The Army’s shoulder-fired 25mm airburst weapon that many soldiers call “the Punisher” is slowly winning the approval of the infantry after a decade of scrutiny.
The boxy, futuristic-looking XM25 Counter-Defilade Target Engagement System recently completed a 14-month battlefield assessment and is on its way to earning a permanent position in the infantry squad beginning in 2014, Army weapons officials said.
XM25 is an offshoot of the Objective Individual Combat Weapon program the Army began in the mid-1990s to increase the effectiveness of soldier firepower.
The weapon features a target acquisition system that calculates the range to a target with a push of a button and transfers the data to the electronic fuse built into the 25mm round. When fired, the projectile is designed to explode directly above targets out to 600 meters, peppering enemy fighters with shrapnel.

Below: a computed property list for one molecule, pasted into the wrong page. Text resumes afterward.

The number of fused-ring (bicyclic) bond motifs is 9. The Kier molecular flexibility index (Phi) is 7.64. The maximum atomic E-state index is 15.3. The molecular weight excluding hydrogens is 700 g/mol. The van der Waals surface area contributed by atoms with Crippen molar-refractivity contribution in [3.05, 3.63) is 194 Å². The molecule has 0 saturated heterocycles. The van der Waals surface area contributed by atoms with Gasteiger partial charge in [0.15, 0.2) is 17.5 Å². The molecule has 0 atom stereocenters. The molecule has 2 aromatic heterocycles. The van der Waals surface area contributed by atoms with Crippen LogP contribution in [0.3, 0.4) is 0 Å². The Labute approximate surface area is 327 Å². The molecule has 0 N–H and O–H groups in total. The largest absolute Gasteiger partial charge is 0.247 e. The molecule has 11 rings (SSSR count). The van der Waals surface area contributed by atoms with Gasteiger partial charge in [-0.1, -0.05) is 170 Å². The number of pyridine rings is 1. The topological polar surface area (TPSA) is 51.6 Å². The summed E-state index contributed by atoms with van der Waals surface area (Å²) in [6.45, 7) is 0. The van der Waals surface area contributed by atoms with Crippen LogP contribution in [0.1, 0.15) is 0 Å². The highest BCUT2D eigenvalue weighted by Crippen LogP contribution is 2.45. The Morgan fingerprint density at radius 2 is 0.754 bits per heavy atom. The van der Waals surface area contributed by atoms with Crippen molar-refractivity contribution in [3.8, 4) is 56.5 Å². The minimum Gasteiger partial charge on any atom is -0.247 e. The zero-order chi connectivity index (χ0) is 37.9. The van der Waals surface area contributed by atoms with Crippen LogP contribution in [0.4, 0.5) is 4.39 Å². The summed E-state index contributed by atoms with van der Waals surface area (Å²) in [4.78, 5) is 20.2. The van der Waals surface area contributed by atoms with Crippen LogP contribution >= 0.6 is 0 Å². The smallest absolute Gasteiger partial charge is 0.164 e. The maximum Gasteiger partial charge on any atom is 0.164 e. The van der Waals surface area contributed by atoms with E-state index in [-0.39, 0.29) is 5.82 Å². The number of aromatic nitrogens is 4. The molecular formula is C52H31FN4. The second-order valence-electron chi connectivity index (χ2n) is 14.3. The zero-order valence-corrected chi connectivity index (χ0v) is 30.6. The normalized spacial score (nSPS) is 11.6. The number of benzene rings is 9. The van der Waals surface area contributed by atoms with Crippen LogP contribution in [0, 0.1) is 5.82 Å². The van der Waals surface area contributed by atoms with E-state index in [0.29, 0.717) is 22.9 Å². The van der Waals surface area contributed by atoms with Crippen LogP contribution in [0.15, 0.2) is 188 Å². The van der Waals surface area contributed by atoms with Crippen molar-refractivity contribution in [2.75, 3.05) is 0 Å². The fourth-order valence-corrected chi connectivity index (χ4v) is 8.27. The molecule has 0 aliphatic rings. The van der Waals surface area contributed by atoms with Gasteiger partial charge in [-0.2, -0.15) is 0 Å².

The XM25 has created a lot of excitement in the infantry community, but it has also attracted its share of criticism from door-kickers that the five-shot, 14-pound weapon system is more of a burden than a benefit to combat units.
I’m still aghast at the price, but if it works, it’s a lot more cost effective than the numbers first show.
And I think the obvious approach rather than putting one in each squad is to first assign one or two per platoon, in the weapons squad. That gives the leadership more control over a weapon with a small basic load.